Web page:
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Education Department to Institute Homework Policy


July 31, 2005 — Officials at the Department of Education say they want to see more students finish their homework, and towards that end they're setting up a new territorywide homework policy. Plans are underway to introduce the public to the new policy in a series of forums scheduled around the start of class in a few weeks.
The policy was developed with the help of a committee put together by Education Commissioner Dr. Noreen Michael and project director Randolph Thomas. Michael recently expressed hopes that the policy would promote stronger ties between parents and educators by putting a new focus on home-based learning.
"The mission of the Territorial Homework Policy is to enable all students to reach higher levels of achievement and to acquire the knowledge, skills and values they need to become responsible members of a democratic society. Homework provides both an expression of the state of school's seriousness of purpose as well as a window into each student's daily life at school," the commissioner said in a statement issued from the department July 28.
To introduce the details, a series of public forums are scheduled for Aug. 22, 24 and 25, from 6 p.m. to 9 p.m. The series begins August 22 on St. John at the Julius E. Sprauve School.
On St. Thomas, the public is invited to a homework policy forum on August 24 at the Holiday Inn/Windward Passage Hotel.
The final forum is scheduled for St. Croix on Aug. 25 at the Department of Education Curriculum Center in Kingshill.
Thomas says a lot of work went into developing the policy now set to be unveiled. "We surveyed teachers and students and administrators; we did research and began to put a draft policy in place," Thomas said. The forums are being held to make sure the new homework policy is the product of many hands, he said, giving stakeholders a chance to review the policy, ask questions and add suggestions.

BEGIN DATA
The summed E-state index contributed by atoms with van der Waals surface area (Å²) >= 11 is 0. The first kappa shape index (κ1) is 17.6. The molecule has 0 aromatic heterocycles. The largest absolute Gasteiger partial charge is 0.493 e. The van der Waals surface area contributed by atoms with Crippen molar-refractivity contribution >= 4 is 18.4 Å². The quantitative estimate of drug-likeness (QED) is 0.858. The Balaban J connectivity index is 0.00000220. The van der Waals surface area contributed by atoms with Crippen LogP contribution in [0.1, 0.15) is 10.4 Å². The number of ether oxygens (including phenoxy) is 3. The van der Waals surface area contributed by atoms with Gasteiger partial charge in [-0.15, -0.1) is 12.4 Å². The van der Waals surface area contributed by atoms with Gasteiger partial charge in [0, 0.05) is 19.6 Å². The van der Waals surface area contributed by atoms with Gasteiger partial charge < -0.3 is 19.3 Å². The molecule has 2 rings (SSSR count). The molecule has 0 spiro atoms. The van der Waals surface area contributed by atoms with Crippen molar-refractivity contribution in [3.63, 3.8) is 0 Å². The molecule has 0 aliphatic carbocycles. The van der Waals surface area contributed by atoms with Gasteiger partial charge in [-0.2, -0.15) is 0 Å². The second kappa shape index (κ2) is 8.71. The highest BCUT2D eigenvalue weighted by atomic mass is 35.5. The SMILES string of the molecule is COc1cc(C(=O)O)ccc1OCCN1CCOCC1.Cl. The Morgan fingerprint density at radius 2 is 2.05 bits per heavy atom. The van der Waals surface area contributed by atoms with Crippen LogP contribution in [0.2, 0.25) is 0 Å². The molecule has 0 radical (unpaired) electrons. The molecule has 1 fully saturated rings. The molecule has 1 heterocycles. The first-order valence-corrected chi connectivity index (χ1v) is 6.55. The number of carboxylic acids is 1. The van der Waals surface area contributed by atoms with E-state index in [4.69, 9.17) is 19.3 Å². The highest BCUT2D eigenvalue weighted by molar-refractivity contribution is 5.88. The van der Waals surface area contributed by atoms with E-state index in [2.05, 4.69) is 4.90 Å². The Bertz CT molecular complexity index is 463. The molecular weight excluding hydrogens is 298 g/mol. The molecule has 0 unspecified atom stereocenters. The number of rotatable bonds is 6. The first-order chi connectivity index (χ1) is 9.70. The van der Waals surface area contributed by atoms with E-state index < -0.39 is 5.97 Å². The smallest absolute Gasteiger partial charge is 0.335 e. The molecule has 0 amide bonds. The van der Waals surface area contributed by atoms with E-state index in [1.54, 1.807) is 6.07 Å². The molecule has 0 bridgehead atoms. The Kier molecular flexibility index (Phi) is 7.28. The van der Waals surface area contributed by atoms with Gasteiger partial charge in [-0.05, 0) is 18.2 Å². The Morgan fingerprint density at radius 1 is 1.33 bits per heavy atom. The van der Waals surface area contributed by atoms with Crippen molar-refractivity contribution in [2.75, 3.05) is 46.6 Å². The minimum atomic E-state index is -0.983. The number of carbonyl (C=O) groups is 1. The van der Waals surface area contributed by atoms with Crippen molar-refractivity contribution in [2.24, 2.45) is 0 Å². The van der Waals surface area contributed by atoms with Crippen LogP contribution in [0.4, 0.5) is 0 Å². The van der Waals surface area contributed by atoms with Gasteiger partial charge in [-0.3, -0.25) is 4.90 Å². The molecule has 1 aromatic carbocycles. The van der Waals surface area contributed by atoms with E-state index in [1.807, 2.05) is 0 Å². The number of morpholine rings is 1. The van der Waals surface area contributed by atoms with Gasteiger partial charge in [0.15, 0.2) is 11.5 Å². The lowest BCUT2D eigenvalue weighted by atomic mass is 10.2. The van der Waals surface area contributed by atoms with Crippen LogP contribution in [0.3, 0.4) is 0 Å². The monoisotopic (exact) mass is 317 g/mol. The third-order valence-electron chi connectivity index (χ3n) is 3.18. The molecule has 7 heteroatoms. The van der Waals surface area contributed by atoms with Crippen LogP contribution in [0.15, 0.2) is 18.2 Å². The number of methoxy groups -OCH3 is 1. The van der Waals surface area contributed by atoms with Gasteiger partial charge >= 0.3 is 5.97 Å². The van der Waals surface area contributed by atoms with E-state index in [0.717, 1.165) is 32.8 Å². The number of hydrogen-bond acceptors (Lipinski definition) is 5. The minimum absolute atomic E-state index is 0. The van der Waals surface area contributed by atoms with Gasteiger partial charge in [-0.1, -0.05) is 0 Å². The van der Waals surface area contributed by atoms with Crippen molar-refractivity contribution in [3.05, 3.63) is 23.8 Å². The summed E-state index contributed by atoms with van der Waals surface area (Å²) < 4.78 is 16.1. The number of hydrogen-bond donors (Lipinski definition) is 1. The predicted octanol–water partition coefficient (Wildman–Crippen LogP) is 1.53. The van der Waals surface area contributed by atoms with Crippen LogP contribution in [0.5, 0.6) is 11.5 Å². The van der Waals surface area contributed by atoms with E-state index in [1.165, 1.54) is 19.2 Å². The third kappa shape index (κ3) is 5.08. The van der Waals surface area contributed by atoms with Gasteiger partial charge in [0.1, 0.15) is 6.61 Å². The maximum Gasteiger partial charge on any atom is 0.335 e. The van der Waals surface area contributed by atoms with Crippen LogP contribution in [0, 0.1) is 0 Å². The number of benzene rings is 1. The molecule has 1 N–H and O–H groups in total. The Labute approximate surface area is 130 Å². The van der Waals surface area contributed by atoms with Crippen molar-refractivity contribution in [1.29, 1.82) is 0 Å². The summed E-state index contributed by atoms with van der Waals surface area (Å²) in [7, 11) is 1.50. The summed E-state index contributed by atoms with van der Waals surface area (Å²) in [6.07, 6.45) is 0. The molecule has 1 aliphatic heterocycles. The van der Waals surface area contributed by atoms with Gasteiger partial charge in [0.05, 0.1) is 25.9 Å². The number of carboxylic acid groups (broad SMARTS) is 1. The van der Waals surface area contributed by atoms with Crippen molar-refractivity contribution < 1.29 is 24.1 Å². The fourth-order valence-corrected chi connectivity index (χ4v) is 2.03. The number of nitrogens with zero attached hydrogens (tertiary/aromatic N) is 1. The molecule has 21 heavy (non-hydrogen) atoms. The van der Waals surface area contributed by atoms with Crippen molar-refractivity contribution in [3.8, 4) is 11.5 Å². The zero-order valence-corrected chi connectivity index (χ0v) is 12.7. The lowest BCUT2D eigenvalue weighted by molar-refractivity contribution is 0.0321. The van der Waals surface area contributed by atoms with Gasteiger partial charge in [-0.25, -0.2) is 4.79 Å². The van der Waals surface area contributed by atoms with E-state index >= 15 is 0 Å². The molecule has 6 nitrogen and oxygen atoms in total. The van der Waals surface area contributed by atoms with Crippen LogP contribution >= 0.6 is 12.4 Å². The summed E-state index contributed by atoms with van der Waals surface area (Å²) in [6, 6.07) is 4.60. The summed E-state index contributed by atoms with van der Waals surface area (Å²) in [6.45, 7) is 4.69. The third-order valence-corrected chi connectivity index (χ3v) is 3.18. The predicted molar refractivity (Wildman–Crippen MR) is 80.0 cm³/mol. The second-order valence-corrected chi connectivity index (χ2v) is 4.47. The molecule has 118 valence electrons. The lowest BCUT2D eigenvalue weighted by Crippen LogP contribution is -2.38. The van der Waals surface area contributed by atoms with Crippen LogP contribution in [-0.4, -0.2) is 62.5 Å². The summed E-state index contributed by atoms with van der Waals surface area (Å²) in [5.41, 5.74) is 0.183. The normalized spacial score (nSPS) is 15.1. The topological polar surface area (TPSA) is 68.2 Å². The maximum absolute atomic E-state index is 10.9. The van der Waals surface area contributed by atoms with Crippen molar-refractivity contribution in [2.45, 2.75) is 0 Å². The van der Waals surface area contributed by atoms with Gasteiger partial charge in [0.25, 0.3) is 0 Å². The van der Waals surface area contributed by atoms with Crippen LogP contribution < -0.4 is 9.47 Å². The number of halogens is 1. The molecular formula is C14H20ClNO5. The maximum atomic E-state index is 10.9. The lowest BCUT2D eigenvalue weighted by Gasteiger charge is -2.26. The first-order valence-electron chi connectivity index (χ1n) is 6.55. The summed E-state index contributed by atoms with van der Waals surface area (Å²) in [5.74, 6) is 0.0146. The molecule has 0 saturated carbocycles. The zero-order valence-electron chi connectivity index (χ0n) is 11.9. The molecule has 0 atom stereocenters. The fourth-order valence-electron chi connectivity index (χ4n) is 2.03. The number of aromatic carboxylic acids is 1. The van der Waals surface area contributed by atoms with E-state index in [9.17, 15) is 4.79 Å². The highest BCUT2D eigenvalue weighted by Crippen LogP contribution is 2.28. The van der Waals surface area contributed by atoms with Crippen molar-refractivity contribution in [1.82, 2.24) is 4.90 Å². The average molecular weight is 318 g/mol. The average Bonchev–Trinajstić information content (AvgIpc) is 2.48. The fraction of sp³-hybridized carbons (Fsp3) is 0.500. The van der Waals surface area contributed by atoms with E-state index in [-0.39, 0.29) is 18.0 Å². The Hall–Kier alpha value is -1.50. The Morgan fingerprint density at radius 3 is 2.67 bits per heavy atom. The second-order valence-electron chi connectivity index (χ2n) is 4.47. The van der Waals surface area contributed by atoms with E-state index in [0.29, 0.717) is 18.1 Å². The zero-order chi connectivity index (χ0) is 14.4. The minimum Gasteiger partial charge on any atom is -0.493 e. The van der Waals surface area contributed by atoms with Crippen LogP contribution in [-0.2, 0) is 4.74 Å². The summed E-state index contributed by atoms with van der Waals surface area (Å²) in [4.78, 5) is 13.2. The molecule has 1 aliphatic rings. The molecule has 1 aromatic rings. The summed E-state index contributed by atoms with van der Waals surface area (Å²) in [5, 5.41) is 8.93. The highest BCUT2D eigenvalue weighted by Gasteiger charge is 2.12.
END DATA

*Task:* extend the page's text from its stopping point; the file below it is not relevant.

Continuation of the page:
One of the things Thomas said the research revealed was that homework may be favored by parents and teachers as a learning tool but doesn't get the desired follow-through. "When we surveyed the school system — parents were surveyed — there was a very positive attitude about homework. But the responses from teachers about the completion of homework is not so positive," Thomas said. "This is not in the Virgin Islands alone. In many public schools, students would not return homework … We're not getting students to actually do the homework."
It's a statement that has a familiar ring to Claudine Scatliffe, an elementary school paraprofessional and mother of five from St. John. Scatliffe said she had mixed emotions about the proposed policy and hoped policy makers had done their own homework over what to expect students to do when they're at home and what they expect from parents.
"It's one good way for the parents to get involved because last year we had students who never did homework at all and the parent's excuse was they didn't know," she said.
However, in a moment of reflection she admitted she had a similar story to tell about two of her own children, one in eight grade and one in the ninth.
"I would hope they would do their homework," she said, but she didn't know for sure.
Thomas hopes parents like Scatliffe will be interested enough to attend their locally scheduled forum and share their homework experiences. The Education Department is staging a publicity drive around the meetings, and they seem to be drawing attention.
Vacationing school teacher Jana Steen teaches fourth grade back home in Texas. While picking up souvenirs at a shop in Coral Bay, she said she had heard about the homework forums and was curious about what the V.I. school system had in mind.
Like Scatliffe, Steen said homework should reinforce what's taught by day in the classroom but should not become a burden to the students.
"Research shows that students should not have more than 10 minutes a day per subject. Homework should be a reinforcement. It should not be a punishment," she said.
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